A once-in-a-lifetime opportunity just happened in Santa Barbara. That mysterious empty mansion, Bellosguardo, on 23 acres just above East Beach and across from the Bird Refuge, was opened up for the first time in more than 60 years for the party of the century. Five hundred guests dressed in formal Great Gatsby attire – feathers, furs, and sequins – could view the entire first floor interior and take pictures to their hearts content. There were a thousand more people on the waiting list for this inaugural gala. WOW!
The mansion has been empty since the early 1950s, with just a caretaker and small staff to maintain the place. Their orders were not to move anything. One did leave a note, saying, “I moved this stool (on a certain date) for safety reasons.” Otherwise, everything is the same as when Huguette last visited.
The house was built by Anna Clark, widow of copper king Senator William Andrews Clark in 1937, and then cared for by their daughter Huguette until she died at 104. It is now bequeathed to the Bellosguardo Foundation and will be a place for art and culture in Santa Barbara. Weddings and events will be held there sometime in the future when the restoration is complete. By the way, the Bird Refuge is named after Andree Clark, Huguette’s sister, who died of a disease when quite young.
The estate has been frozen in time but was opened in a blaze of glory at the soirée. As guests arrived in the motor court, there were two of Huguette’s cars, a 1933 Cadillac limo and a 1933 Chrysler Roadster. The day before at a Santa Barbara Club luncheon, the daughter of the caretaker of 50 years Barbara Doran told us stories of growing up on the estate when Anna and Huguette were still alive. One was of being picked up from school by the chauffeur in full uniform in the limo and how embarrassing it was. After that, the less conspicuous roadster was requested.
That night, we entered into a foyer with a docent to tell us a little history and proceeded down the hall to the formal living room and the stunning dining room. There were portraits of the family members down the hall, including some painted by Huguette, who was quite the fine artist. Barbara had described the house and grounds as magical, like a fairytale. She used to have tea with the Anna and Huguette.
There was a music room with a grand piano for Huguette and a harp for her mother. The caretaker’s daughter, Barbara, also played the piano. Huguette wanted to give her a Steinway but Barbara’s mom said, “It won’t fit in our house.” Huguette went all over New York trying to find a spinet as good as the Steinway. Barbara still has it with her wherever she lives, including Hawaii. She learned to drive on the lawn and can remember when there were black swans swimming at the Bird Refuge.
Then it was time to exit and walk by the orange trees and the reflecting pond to the site of the fête. What a sight to behold! Merryl Brown Events and Revelry Event Designers had woven their magic with an art deco scene straight from the Great Gatsby era. It was all in black and white – black tablecloths, huge globes of white orchids and roses, glass tables, large white sofas, and fabulous crystal chandeliers over the bar. All the help were dressed in black and white.
At one end was a light supper buffet you could pick up at any time, all catered by the Biltmore. The band was playing and there was a dance floor laid out on the grass. There were opportunities to bid on having 30 guests to the Carriage House turned into a Speakeasy, or an evening with Kenny Loggins at the beach house, or a candlelit dinner in the dining room. The monies garnered from the auction will go to the foundation, somewhere around half a million for the evening.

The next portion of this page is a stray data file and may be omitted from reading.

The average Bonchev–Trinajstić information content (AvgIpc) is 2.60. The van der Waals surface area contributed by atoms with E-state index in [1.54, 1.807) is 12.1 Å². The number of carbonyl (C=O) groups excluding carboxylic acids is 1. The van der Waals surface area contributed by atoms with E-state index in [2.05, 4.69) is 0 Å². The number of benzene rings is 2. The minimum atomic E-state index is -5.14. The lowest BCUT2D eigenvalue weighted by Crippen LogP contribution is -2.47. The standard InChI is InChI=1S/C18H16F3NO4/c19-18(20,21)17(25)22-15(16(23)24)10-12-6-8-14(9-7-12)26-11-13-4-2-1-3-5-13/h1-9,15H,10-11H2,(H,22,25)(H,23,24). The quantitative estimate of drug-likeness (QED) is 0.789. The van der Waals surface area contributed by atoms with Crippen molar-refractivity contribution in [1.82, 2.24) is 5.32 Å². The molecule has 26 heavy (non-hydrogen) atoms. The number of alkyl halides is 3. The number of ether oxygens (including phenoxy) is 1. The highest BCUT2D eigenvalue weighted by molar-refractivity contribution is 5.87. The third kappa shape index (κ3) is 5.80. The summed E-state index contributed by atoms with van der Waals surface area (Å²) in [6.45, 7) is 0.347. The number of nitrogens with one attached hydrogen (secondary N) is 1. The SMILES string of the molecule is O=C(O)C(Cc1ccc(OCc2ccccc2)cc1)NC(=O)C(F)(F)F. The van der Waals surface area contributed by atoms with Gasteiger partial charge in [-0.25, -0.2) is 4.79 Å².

The event co-chairs were Josh Conviser and Sandi Nicholson, while the president is Jeremy Linderman. Dick Wolf is chair of the board of directors and he and his wife, Noelle, were presenting sponsors. The platinum sponsors were Geri and Jerry Bidwell, Ronna Hitchcock Huffman, Betsy and John Moller, Sharon and David Bradford, Folded Hills Winery/Kim and Andy Busch, Michael Hammer/Armand Hammer Foundation, Lucille and Richard Janssen, Sandi and Bill Nicholson, Leslie Ridley–Tree, and Susanne and Gary Tobey.
If you want to learn all the fascinating details of Huguette’s life, read Empty Mansions, The Mysterious Life of Huguette Clark and the Spending of a Great American Fortune by Pulitzer Prize-winning author Bill Dedman and Huguette’s cousin co-author, Paul Newell.
Tempting tidbits include: Huguette had a ticket on the Titanic for the return trip. As she said, “We’ll have to take another boat.” She lived her last 20 years in a hospital room; she wasn’t sick but said she felt safe there. She didn’t want to come back to Bellosguardo after her mother passed away because she had built it and it made Huguette sad. She also had a doll collection of 5,000 and dollhouses valued from $30,000 to $80,000. When she died, there was a court battle over her $300 million estate. While her father was in the Senate, he was known to have some paternity suits against him. What’s new?
And so our enchanted evening came to an end, but it will be long remembered by all of us lucky enough to have attended the historical soirée.
I think I’ll read the book again. I’ll also keep looking for Barbara Doran’s book, Inside the Gates of Bellosguardo – My Enchanted Childhood, due out soon. There is a Restoration Society, which will be vital to the revival of this historic mansion. Among other benefits, you will receive early access to purchase tickets to all public events at Bellosguardo through October 2019. Tiers are from $500 to $5,000. More info on their website, www.bellosguardo.org.